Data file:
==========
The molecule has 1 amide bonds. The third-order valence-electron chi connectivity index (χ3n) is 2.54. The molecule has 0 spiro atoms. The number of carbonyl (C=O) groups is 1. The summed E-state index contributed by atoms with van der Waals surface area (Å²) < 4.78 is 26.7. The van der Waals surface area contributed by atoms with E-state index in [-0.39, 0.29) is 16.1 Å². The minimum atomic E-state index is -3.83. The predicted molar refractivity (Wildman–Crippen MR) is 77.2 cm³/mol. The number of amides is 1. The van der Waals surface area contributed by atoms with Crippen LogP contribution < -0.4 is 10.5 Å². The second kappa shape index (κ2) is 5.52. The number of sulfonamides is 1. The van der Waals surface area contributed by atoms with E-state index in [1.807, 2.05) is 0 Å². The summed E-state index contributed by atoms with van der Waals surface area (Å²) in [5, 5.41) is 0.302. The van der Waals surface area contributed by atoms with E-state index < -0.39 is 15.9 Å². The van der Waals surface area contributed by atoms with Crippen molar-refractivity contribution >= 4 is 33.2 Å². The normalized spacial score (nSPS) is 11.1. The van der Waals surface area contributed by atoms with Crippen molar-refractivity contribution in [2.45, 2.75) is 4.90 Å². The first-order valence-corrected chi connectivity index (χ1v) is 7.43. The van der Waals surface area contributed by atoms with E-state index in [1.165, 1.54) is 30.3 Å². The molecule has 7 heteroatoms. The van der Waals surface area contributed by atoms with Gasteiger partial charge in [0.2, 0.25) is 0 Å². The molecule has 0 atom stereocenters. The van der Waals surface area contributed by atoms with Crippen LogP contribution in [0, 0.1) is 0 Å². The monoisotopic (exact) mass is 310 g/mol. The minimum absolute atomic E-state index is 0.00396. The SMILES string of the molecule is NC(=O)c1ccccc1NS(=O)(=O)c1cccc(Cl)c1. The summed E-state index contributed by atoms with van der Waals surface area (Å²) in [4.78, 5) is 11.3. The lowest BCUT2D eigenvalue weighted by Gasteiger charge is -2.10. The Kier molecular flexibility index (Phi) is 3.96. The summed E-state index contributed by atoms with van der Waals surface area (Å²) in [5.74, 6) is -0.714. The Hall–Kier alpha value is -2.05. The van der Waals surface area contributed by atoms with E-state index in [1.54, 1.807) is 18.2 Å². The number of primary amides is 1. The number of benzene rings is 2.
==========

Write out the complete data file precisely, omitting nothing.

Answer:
The molecule has 1 amide bonds. The third-order valence-electron chi connectivity index (χ3n) is 2.54. The molecule has 0 spiro atoms. The number of carbonyl (C=O) groups is 1. The summed E-state index contributed by atoms with van der Waals surface area (Å²) < 4.78 is 26.7. The van der Waals surface area contributed by atoms with E-state index in [-0.39, 0.29) is 16.1 Å². The minimum atomic E-state index is -3.83. The predicted molar refractivity (Wildman–Crippen MR) is 77.2 cm³/mol. The number of amides is 1. The van der Waals surface area contributed by atoms with Crippen LogP contribution < -0.4 is 10.5 Å². The second kappa shape index (κ2) is 5.52. The number of sulfonamides is 1. The van der Waals surface area contributed by atoms with E-state index in [1.807, 2.05) is 0 Å². The summed E-state index contributed by atoms with van der Waals surface area (Å²) in [5, 5.41) is 0.302. The van der Waals surface area contributed by atoms with E-state index < -0.39 is 15.9 Å². The van der Waals surface area contributed by atoms with Crippen molar-refractivity contribution >= 4 is 33.2 Å². The normalized spacial score (nSPS) is 11.1. The van der Waals surface area contributed by atoms with Crippen molar-refractivity contribution in [2.45, 2.75) is 4.90 Å². The first-order valence-corrected chi connectivity index (χ1v) is 7.43. The van der Waals surface area contributed by atoms with E-state index in [1.165, 1.54) is 30.3 Å². The molecule has 7 heteroatoms. The van der Waals surface area contributed by atoms with Gasteiger partial charge in [0.2, 0.25) is 0 Å². The molecule has 0 atom stereocenters. The van der Waals surface area contributed by atoms with Crippen LogP contribution in [0, 0.1) is 0 Å². The monoisotopic (exact) mass is 310 g/mol. The minimum absolute atomic E-state index is 0.00396. The SMILES string of the molecule is NC(=O)c1ccccc1NS(=O)(=O)c1cccc(Cl)c1. The summed E-state index contributed by atoms with van der Waals surface area (Å²) in [4.78, 5) is 11.3. The lowest BCUT2D eigenvalue weighted by Gasteiger charge is -2.10. The Kier molecular flexibility index (Phi) is 3.96. The summed E-state index contributed by atoms with van der Waals surface area (Å²) in [5.74, 6) is -0.714. The Hall–Kier alpha value is -2.05. The van der Waals surface area contributed by atoms with E-state index in [1.54, 1.807) is 18.2 Å². The number of primary amides is 1. The number of benzene rings is 2.